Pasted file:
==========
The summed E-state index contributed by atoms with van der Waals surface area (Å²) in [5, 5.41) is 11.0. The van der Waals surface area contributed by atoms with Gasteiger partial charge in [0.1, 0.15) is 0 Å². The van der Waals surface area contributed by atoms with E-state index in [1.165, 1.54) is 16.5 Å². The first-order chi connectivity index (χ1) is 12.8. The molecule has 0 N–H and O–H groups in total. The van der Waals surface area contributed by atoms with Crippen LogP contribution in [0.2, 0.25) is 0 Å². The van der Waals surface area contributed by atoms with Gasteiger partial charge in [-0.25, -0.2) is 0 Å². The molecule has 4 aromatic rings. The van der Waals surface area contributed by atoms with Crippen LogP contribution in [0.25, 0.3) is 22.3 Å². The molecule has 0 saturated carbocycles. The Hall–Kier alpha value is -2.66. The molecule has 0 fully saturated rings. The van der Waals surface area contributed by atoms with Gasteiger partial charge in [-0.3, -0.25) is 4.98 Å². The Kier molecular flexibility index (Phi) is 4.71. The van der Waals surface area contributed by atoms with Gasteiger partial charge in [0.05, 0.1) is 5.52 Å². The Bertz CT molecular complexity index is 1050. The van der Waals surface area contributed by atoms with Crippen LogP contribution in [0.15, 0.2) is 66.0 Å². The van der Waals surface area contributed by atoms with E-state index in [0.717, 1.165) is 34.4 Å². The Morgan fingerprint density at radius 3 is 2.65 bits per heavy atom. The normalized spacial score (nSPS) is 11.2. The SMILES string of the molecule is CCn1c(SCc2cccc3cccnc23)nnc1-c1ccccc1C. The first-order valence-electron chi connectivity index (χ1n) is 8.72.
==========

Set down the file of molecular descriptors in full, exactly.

The summed E-state index contributed by atoms with van der Waals surface area (Å²) in [5, 5.41) is 11.0. The van der Waals surface area contributed by atoms with Gasteiger partial charge in [0.1, 0.15) is 0 Å². The van der Waals surface area contributed by atoms with E-state index in [1.165, 1.54) is 16.5 Å². The first-order chi connectivity index (χ1) is 12.8. The molecule has 0 N–H and O–H groups in total. The van der Waals surface area contributed by atoms with Crippen LogP contribution in [0.2, 0.25) is 0 Å². The van der Waals surface area contributed by atoms with Gasteiger partial charge in [-0.25, -0.2) is 0 Å². The molecule has 4 aromatic rings. The van der Waals surface area contributed by atoms with Crippen LogP contribution in [0.25, 0.3) is 22.3 Å². The molecule has 0 saturated carbocycles. The Hall–Kier alpha value is -2.66. The molecule has 0 fully saturated rings. The van der Waals surface area contributed by atoms with Gasteiger partial charge in [-0.3, -0.25) is 4.98 Å². The Kier molecular flexibility index (Phi) is 4.71. The van der Waals surface area contributed by atoms with Gasteiger partial charge in [0.05, 0.1) is 5.52 Å². The Bertz CT molecular complexity index is 1050. The van der Waals surface area contributed by atoms with Crippen LogP contribution in [0.15, 0.2) is 66.0 Å². The van der Waals surface area contributed by atoms with E-state index in [0.717, 1.165) is 34.4 Å². The Morgan fingerprint density at radius 3 is 2.65 bits per heavy atom. The normalized spacial score (nSPS) is 11.2. The SMILES string of the molecule is CCn1c(SCc2cccc3cccnc23)nnc1-c1ccccc1C. The first-order valence-electron chi connectivity index (χ1n) is 8.72.